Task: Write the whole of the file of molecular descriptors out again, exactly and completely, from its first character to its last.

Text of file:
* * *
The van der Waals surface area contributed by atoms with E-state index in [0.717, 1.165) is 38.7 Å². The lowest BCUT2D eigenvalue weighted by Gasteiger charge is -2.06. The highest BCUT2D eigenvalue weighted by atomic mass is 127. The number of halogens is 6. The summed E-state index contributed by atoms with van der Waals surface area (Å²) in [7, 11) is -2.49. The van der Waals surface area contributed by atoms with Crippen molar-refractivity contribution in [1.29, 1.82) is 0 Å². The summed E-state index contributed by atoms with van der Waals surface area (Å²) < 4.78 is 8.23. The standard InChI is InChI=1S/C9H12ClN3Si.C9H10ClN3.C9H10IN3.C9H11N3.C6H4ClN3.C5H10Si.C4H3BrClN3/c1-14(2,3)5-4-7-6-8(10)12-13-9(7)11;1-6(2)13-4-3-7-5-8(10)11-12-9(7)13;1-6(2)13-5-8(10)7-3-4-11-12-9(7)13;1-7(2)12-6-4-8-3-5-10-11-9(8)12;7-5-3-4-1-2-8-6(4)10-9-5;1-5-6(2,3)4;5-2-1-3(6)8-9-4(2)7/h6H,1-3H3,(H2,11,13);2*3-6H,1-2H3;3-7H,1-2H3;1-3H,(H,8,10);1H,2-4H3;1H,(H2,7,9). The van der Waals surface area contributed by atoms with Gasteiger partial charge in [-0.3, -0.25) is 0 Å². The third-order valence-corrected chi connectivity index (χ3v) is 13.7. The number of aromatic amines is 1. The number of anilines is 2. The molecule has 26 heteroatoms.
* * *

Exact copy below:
The van der Waals surface area contributed by atoms with E-state index in [0.717, 1.165) is 38.7 Å². The lowest BCUT2D eigenvalue weighted by Gasteiger charge is -2.06. The highest BCUT2D eigenvalue weighted by atomic mass is 127. The number of halogens is 6. The summed E-state index contributed by atoms with van der Waals surface area (Å²) in [7, 11) is -2.49. The van der Waals surface area contributed by atoms with Crippen molar-refractivity contribution in [1.29, 1.82) is 0 Å². The summed E-state index contributed by atoms with van der Waals surface area (Å²) < 4.78 is 8.23. The standard InChI is InChI=1S/C9H12ClN3Si.C9H10ClN3.C9H10IN3.C9H11N3.C6H4ClN3.C5H10Si.C4H3BrClN3/c1-14(2,3)5-4-7-6-8(10)12-13-9(7)11;1-6(2)13-4-3-7-5-8(10)11-12-9(7)13;1-6(2)13-5-8(10)7-3-4-11-12-9(7)13;1-7(2)12-6-4-8-3-5-10-11-9(8)12;7-5-3-4-1-2-8-6(4)10-9-5;1-5-6(2,3)4;5-2-1-3(6)8-9-4(2)7/h6H,1-3H3,(H2,11,13);2*3-6H,1-2H3;3-7H,1-2H3;1-3H,(H,8,10);1H,2-4H3;1H,(H2,7,9). The van der Waals surface area contributed by atoms with Gasteiger partial charge in [-0.3, -0.25) is 0 Å². The third-order valence-corrected chi connectivity index (χ3v) is 13.7. The number of aromatic amines is 1. The number of anilines is 2. The molecule has 26 heteroatoms.